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Posts Tagged ‘people of the lie’


Acts 5:1-11The End of the Wicked

Sunday, July 8, 2018

Goya: Witch’s Sabbath

“The sin of Ananais and Sapphira did not consist in the withholding of part of the money but in their deception of the community.  Their deaths are ascribed to a lie to the Holy Spirit (3.9), i.e., they accepted an honor accorded them by the community for their generosity, but in reality they were not deserving of it”.  (Senior 191)  Thinking through this story gives us the opportunity to reflect on the concept of honor: what it is, how it is rightly and wrongly earned, why we bestow it on others, and what we do with an award accorded to us.

We might immediately think of warriors who risk life itself as they defend people, property or concepts.  Medals are given – sometimes posthumously – to those who give of themselves at great personal cost.  Some of these heroes deny that they have done anything above or beyond what another would have done.  We spectators know differently and so we honor those who think of themselves last at such great physical, psychological, and personal expense.

As in today’s example, we might honor philanthropists, those among us who are gifted with an abundance of talent or goods either directly earned or inherited.  Many humanitarians give anonymously in order to better share what they have.  Some have strict guidelines a petitioner must follow in order to win an award.  Still others give loudly and with fanfare.  In any or all of these cases, we give accolades and recognition to those who share their wealth.

There are also those among us who give at great personal and spiritual price.  These holy warriors have no money and little talent for physical defense; yet they are as important as any other kind of hero and they too must be honored.  We all know holy people who either boldly or quietly prayed themselves and many others into God’s hands.  Their value is greater than rubies or pearls for the battle they wage is with the greatest and darkest of powers.  Saints whose names form the litanies we pray are obvious spiritual heroes; but there are many of these holy ones among us . . . and we rely on them more than we know.  We must recognize them as easily as we do the heroes of war and wealth.

In today’s story we find lots to think about: How Ananais and Sapphira think they can deceive God himself, how the community first admires this couple and then is stunned at the immediate consequences of their deceitful actions.  Perhaps God is setting an early example of what it means to live in Christ-like community: honesty, integrity, trust and fidelity are hallmarks of a truly unified yet diverse group.  Lies only fool those who create them for the truth is always revealed . . . sometimes immediately . . . always with certainty.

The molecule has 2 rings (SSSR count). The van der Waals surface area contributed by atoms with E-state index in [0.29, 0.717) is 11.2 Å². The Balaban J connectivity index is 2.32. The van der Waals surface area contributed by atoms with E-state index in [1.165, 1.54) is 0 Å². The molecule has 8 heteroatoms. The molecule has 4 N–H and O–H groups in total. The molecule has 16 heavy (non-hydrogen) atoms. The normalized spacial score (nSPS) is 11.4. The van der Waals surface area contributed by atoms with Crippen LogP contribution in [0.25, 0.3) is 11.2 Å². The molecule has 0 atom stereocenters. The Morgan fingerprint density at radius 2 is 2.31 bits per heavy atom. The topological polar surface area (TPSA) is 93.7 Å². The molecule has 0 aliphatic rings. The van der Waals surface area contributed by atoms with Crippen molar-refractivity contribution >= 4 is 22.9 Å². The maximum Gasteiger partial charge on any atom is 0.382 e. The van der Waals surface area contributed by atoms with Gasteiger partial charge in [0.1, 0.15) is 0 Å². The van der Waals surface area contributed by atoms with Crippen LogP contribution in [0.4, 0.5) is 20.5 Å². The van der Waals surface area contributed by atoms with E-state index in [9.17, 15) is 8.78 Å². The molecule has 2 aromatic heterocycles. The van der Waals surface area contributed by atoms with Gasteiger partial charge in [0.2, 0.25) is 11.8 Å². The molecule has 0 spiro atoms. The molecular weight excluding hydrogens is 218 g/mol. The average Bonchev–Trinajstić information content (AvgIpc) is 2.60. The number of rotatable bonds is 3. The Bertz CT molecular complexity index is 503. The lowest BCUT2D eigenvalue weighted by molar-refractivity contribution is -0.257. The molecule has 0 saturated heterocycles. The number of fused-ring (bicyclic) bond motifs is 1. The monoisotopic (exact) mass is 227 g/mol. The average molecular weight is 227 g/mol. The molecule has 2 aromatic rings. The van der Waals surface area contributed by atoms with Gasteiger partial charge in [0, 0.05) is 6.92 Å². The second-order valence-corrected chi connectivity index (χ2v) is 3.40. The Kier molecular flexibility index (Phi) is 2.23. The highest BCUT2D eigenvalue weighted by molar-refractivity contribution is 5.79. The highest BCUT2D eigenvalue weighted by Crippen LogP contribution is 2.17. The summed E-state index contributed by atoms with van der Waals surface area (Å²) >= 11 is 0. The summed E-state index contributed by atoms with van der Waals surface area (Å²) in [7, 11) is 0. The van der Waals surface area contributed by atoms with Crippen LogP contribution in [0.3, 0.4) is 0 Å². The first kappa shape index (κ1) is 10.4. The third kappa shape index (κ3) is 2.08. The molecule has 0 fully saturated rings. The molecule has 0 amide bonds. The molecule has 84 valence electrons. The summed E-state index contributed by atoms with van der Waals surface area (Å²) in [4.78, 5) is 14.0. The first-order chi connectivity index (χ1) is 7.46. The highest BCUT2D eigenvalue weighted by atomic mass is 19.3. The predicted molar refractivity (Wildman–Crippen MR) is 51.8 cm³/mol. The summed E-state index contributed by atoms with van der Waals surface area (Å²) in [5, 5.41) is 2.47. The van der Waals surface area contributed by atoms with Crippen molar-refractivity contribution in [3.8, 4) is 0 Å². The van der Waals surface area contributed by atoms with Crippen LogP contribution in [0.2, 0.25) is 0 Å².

We all know people who accept credit where it is not due.  We may have seen these people of the lie come unraveled . . . or we may believe that these people live long, blameless lives without just compensation for the pain they cause.  We need not worry about these deceivers as today’s story tells us.  We need only fix ourselves on maintaining our own purity of purpose as we move through each day.   We will take solace from the often-sung Psalm 73 as we pray . . . Truly God is good to those who are pure of heart.  But as for me, my feet had nearly slipped; I had almost tripped and fallen; because I envied the proud and saw the prosperity of the wicked: for they suffer no pain, and their bodies are sleek and sound; in the misfortunes of others they have to share; they are not afflicted as other are; therefore they wear pride like a necklace and wrap their violence about them like a cloak . . . When I tried to understand these things, it was too hard for me; until I entered the sanctuary of God and discerned the end of the wicked . . . Oh how suddenly them come to destruction . . . Like a dream when one awakes; O Lord, when you arise you make their image vanish.

Senior, Donald, ed. THE CATHOLIC STUDY BIBLE. New York, Oxford University Press, 1990.191. Print. 


Image from: https://onartandaesthetics.com/2015/11/07/goyas-pinturas-negras/ 

We will be away from the Internet for several days. Please enjoy this reflection first posted on July 8, 2011.

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